The Finnish magazine “Tekniikan Maailma” has published (paywall) an interesting article comparing six electric cars: the Audi E-tron, Hyundai Ioniq, Kia e-Soul, Mercedes EQC, Renault Zoé, and Tesla Model 3. There’s a large range of performance across the six different LED headlamps. Here’s a summary of the magazine writers’ lighting-related comments and data about this group of cars:
• Matrix LED headlamps included on the Audi test car are an extra-cost option.
• Hyundai should have spent more money on lights, because the Ioniq’s reflector-type low beams are the worst of the whole group: the beam is narrow, and even though the right lamp’s asymmetrical area is fairly large, the car’s own lane is not lit properly and the high beams leave the left verge of the road dark. The only plus for the Hyundai is the automatic switching of high beams, but it operates with a long delay. There are no headlight washers, the quick adjustment of lights according to the load is manual, and you can still drive with the tail lights off even in the dark when the light switch is in the 0 position.
• The Tesla’s high-beam assist works occasionally too eagerly, even on areas with road lighting, but the delay in switching to high beams is too long when encountering or overtaking other cars. High beams cannot be turned on manually from the stalk; the automation is turned off in the centre menu, which is not convenient while driving. When driving the Tesla, the difference between the width of the Audi’s low beams and the Mercedes’s high beams is also clear.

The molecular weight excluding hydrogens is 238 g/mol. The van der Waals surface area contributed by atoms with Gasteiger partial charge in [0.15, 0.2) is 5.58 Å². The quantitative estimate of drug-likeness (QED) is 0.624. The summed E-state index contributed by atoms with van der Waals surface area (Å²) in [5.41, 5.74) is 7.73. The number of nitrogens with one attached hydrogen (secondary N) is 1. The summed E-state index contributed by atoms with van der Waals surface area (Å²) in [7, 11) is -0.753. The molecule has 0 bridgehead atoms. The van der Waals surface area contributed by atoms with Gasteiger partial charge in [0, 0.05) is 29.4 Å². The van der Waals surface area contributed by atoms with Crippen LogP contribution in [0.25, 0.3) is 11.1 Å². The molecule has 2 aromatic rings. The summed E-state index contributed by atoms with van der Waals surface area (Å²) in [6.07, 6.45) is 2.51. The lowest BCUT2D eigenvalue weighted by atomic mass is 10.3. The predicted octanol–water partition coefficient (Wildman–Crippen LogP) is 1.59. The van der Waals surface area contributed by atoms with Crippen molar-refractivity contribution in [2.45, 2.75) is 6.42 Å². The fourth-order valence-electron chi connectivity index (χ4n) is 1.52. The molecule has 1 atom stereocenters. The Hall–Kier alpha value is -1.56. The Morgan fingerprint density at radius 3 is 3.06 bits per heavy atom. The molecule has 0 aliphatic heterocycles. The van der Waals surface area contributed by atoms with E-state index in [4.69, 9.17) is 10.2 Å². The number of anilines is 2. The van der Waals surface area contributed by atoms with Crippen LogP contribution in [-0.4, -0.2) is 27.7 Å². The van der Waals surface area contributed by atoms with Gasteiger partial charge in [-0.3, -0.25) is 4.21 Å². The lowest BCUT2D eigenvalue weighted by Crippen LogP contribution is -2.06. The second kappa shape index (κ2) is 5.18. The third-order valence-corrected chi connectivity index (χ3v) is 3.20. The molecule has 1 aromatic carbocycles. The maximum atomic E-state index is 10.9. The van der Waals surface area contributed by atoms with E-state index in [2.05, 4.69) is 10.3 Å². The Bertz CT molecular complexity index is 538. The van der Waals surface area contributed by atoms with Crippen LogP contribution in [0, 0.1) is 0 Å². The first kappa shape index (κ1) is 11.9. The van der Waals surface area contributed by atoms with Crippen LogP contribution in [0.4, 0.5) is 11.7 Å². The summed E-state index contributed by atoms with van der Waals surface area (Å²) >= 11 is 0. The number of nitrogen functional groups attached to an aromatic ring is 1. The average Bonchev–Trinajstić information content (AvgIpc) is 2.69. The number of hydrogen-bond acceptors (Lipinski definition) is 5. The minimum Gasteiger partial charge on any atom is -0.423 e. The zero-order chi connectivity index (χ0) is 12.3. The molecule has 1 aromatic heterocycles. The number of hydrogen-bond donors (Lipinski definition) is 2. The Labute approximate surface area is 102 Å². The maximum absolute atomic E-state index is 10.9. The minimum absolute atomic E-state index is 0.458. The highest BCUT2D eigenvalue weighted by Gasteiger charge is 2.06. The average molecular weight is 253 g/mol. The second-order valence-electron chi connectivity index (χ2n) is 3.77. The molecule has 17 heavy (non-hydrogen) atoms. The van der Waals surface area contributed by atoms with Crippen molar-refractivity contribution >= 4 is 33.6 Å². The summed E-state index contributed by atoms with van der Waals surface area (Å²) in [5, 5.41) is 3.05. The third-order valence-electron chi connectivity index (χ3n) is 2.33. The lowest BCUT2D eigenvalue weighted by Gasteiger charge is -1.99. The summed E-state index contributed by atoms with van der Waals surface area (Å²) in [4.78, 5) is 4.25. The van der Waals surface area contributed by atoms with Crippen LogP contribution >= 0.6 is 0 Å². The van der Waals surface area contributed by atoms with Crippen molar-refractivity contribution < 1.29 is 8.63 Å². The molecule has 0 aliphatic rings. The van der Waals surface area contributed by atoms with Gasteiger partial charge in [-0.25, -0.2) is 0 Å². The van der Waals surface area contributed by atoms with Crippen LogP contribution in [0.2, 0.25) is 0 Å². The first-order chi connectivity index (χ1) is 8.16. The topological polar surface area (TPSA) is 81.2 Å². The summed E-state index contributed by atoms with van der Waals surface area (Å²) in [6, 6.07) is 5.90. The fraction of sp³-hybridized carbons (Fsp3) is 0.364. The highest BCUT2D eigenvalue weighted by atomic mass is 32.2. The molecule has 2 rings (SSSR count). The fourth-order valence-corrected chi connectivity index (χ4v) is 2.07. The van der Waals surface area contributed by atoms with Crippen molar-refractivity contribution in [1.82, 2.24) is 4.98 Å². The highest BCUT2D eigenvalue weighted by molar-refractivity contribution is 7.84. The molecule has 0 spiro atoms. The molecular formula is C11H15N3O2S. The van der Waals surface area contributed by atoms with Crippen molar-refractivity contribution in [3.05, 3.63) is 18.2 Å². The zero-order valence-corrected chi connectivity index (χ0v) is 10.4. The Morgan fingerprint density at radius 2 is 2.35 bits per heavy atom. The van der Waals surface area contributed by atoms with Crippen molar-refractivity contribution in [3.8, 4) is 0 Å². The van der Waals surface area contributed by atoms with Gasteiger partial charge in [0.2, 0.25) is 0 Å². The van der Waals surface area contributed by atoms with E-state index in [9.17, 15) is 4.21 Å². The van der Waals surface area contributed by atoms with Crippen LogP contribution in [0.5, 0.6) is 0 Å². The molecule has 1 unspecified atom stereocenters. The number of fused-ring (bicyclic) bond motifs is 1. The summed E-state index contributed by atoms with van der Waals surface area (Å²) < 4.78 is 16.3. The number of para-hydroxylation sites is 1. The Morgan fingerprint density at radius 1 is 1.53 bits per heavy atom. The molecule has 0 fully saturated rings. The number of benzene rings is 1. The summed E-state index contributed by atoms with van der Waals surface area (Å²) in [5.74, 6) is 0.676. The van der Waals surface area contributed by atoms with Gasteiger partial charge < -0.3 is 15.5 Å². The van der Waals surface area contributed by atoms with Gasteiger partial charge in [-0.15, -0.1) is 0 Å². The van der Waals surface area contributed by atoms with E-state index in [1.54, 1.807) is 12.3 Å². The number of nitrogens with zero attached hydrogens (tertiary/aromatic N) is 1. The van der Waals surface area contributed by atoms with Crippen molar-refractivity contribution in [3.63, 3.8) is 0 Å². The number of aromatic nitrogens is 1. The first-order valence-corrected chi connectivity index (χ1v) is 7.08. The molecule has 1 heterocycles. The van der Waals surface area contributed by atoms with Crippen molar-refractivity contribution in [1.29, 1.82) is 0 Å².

• The Kia gives broad low-beam coverage.
• The Renault shows the others what the low-beam range should be, but it is the only one in which the driver has to turn the high beams on manually.
• The high-beam assist taking other road users into consideration comes as standard in the Mercedes, and it is available as an option for the Audi. Both operate smoothly, and the glare prevention removes reflected light from traffic signs. However, both systems react to other cars too far in advance, the shading is often too wide, and there are delays in switching to full high beams. In the Mercedes, using high beams manually during automatic operation is difficult.
• The features related to washer fluid that are essential when driving on salted roads only work as they should in the Audi, which is the only one to have headlight washers.